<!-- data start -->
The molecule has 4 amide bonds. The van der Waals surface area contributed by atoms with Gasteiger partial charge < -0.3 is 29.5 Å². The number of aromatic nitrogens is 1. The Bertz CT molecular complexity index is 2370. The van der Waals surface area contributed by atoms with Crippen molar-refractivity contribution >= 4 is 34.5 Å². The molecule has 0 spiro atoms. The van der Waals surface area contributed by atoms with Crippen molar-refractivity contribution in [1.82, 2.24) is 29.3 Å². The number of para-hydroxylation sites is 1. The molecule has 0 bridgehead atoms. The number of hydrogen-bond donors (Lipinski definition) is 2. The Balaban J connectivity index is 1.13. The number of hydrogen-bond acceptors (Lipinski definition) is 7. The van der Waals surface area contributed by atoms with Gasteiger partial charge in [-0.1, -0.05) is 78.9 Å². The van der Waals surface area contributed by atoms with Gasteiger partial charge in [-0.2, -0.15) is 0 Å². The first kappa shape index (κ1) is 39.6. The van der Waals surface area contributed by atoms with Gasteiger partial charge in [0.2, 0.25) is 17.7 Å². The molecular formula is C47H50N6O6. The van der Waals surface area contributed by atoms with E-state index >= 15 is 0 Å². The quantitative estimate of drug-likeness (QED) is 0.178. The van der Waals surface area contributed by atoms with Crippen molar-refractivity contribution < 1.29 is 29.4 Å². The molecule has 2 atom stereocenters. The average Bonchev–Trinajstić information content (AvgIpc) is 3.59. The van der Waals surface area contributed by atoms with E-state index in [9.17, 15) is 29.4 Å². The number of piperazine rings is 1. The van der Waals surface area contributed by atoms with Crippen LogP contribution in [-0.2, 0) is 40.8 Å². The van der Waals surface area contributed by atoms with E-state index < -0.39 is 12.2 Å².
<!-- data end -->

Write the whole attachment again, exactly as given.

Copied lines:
The molecule has 4 amide bonds. The van der Waals surface area contributed by atoms with Gasteiger partial charge < -0.3 is 29.5 Å². The number of aromatic nitrogens is 1. The Bertz CT molecular complexity index is 2370. The van der Waals surface area contributed by atoms with Crippen molar-refractivity contribution >= 4 is 34.5 Å². The molecule has 0 spiro atoms. The van der Waals surface area contributed by atoms with Crippen molar-refractivity contribution in [1.82, 2.24) is 29.3 Å². The number of para-hydroxylation sites is 1. The molecule has 0 bridgehead atoms. The number of hydrogen-bond donors (Lipinski definition) is 2. The Balaban J connectivity index is 1.13. The number of hydrogen-bond acceptors (Lipinski definition) is 7. The van der Waals surface area contributed by atoms with Gasteiger partial charge in [-0.1, -0.05) is 78.9 Å². The van der Waals surface area contributed by atoms with Gasteiger partial charge in [-0.2, -0.15) is 0 Å². The first kappa shape index (κ1) is 39.6. The van der Waals surface area contributed by atoms with Gasteiger partial charge in [0.2, 0.25) is 17.7 Å². The molecular formula is C47H50N6O6. The van der Waals surface area contributed by atoms with E-state index >= 15 is 0 Å². The quantitative estimate of drug-likeness (QED) is 0.178. The van der Waals surface area contributed by atoms with Crippen molar-refractivity contribution < 1.29 is 29.4 Å². The molecule has 2 atom stereocenters. The average Bonchev–Trinajstić information content (AvgIpc) is 3.59. The van der Waals surface area contributed by atoms with E-state index in [9.17, 15) is 29.4 Å². The number of piperazine rings is 1. The van der Waals surface area contributed by atoms with Crippen LogP contribution in [-0.2, 0) is 40.8 Å². The van der Waals surface area contributed by atoms with E-state index < -0.39 is 12.2 Å².